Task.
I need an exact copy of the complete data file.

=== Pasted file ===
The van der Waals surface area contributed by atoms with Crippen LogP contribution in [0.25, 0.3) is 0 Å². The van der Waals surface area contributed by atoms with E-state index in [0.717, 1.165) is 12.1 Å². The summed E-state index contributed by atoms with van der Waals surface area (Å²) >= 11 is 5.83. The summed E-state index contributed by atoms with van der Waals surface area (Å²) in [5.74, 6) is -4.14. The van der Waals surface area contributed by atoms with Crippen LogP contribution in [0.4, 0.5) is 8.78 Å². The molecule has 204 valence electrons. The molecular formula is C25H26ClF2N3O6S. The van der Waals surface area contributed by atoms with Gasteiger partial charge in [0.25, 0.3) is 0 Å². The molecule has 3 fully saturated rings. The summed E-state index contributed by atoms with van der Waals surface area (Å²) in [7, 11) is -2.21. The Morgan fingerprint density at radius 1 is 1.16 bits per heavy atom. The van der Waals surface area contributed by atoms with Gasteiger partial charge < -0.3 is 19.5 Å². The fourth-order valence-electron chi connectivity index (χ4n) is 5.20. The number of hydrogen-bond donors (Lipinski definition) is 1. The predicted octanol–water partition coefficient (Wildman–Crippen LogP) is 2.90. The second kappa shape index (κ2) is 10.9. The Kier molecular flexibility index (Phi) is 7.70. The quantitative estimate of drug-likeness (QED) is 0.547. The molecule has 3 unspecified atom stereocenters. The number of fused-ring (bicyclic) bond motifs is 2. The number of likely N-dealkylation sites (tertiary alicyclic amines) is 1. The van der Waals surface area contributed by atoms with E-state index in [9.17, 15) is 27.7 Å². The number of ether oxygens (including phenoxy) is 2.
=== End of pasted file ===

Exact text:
The van der Waals surface area contributed by atoms with Crippen LogP contribution in [0.25, 0.3) is 0 Å². The van der Waals surface area contributed by atoms with E-state index in [0.717, 1.165) is 12.1 Å². The summed E-state index contributed by atoms with van der Waals surface area (Å²) >= 11 is 5.83. The summed E-state index contributed by atoms with van der Waals surface area (Å²) in [5.74, 6) is -4.14. The van der Waals surface area contributed by atoms with Crippen LogP contribution in [0.4, 0.5) is 8.78 Å². The molecule has 204 valence electrons. The molecular formula is C25H26ClF2N3O6S. The van der Waals surface area contributed by atoms with Gasteiger partial charge in [0.25, 0.3) is 0 Å². The molecule has 3 fully saturated rings. The summed E-state index contributed by atoms with van der Waals surface area (Å²) in [7, 11) is -2.21. The Morgan fingerprint density at radius 1 is 1.16 bits per heavy atom. The van der Waals surface area contributed by atoms with Gasteiger partial charge < -0.3 is 19.5 Å². The fourth-order valence-electron chi connectivity index (χ4n) is 5.20. The number of hydrogen-bond donors (Lipinski definition) is 1. The predicted octanol–water partition coefficient (Wildman–Crippen LogP) is 2.90. The second kappa shape index (κ2) is 10.9. The Kier molecular flexibility index (Phi) is 7.70. The quantitative estimate of drug-likeness (QED) is 0.547. The molecule has 3 unspecified atom stereocenters. The number of fused-ring (bicyclic) bond motifs is 2. The number of likely N-dealkylation sites (tertiary alicyclic amines) is 1. The van der Waals surface area contributed by atoms with E-state index in [9.17, 15) is 27.7 Å². The number of ether oxygens (including phenoxy) is 2.